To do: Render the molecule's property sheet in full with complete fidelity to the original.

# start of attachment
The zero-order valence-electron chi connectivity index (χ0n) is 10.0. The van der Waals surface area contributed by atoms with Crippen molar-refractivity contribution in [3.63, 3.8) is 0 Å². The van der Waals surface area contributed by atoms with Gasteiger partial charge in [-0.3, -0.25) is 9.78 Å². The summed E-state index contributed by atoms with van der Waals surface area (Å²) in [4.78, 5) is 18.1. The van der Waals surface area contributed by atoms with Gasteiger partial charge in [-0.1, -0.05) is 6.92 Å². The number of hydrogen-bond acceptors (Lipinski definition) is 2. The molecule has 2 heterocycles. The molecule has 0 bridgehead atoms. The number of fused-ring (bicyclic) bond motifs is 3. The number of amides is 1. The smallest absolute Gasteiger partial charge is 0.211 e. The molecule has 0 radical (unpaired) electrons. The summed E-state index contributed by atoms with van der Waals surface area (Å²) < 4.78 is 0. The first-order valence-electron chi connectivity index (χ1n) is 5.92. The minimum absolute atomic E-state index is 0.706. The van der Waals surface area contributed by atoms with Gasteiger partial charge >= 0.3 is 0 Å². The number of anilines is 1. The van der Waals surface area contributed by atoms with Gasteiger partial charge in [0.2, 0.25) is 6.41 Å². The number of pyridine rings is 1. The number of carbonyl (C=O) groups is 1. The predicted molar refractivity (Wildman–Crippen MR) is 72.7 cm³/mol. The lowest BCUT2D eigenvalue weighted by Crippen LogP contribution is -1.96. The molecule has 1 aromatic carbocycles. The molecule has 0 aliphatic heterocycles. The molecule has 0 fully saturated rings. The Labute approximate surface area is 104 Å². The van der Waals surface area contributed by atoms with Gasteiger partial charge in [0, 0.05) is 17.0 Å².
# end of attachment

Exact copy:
The zero-order valence-electron chi connectivity index (χ0n) is 10.0. The van der Waals surface area contributed by atoms with Crippen molar-refractivity contribution in [3.63, 3.8) is 0 Å². The van der Waals surface area contributed by atoms with Gasteiger partial charge in [-0.3, -0.25) is 9.78 Å². The summed E-state index contributed by atoms with van der Waals surface area (Å²) in [4.78, 5) is 18.1. The van der Waals surface area contributed by atoms with Gasteiger partial charge in [-0.1, -0.05) is 6.92 Å². The number of hydrogen-bond acceptors (Lipinski definition) is 2. The molecule has 2 heterocycles. The molecule has 0 bridgehead atoms. The number of fused-ring (bicyclic) bond motifs is 3. The number of amides is 1. The smallest absolute Gasteiger partial charge is 0.211 e. The molecule has 0 radical (unpaired) electrons. The summed E-state index contributed by atoms with van der Waals surface area (Å²) < 4.78 is 0. The first-order valence-electron chi connectivity index (χ1n) is 5.92. The minimum absolute atomic E-state index is 0.706. The van der Waals surface area contributed by atoms with Gasteiger partial charge >= 0.3 is 0 Å². The number of anilines is 1. The van der Waals surface area contributed by atoms with Gasteiger partial charge in [0.2, 0.25) is 6.41 Å². The number of pyridine rings is 1. The number of carbonyl (C=O) groups is 1. The predicted molar refractivity (Wildman–Crippen MR) is 72.7 cm³/mol. The lowest BCUT2D eigenvalue weighted by Crippen LogP contribution is -1.96. The molecule has 1 aromatic carbocycles. The molecule has 0 aliphatic heterocycles. The molecule has 0 fully saturated rings. The Labute approximate surface area is 104 Å². The van der Waals surface area contributed by atoms with Gasteiger partial charge in [0, 0.05) is 17.0 Å².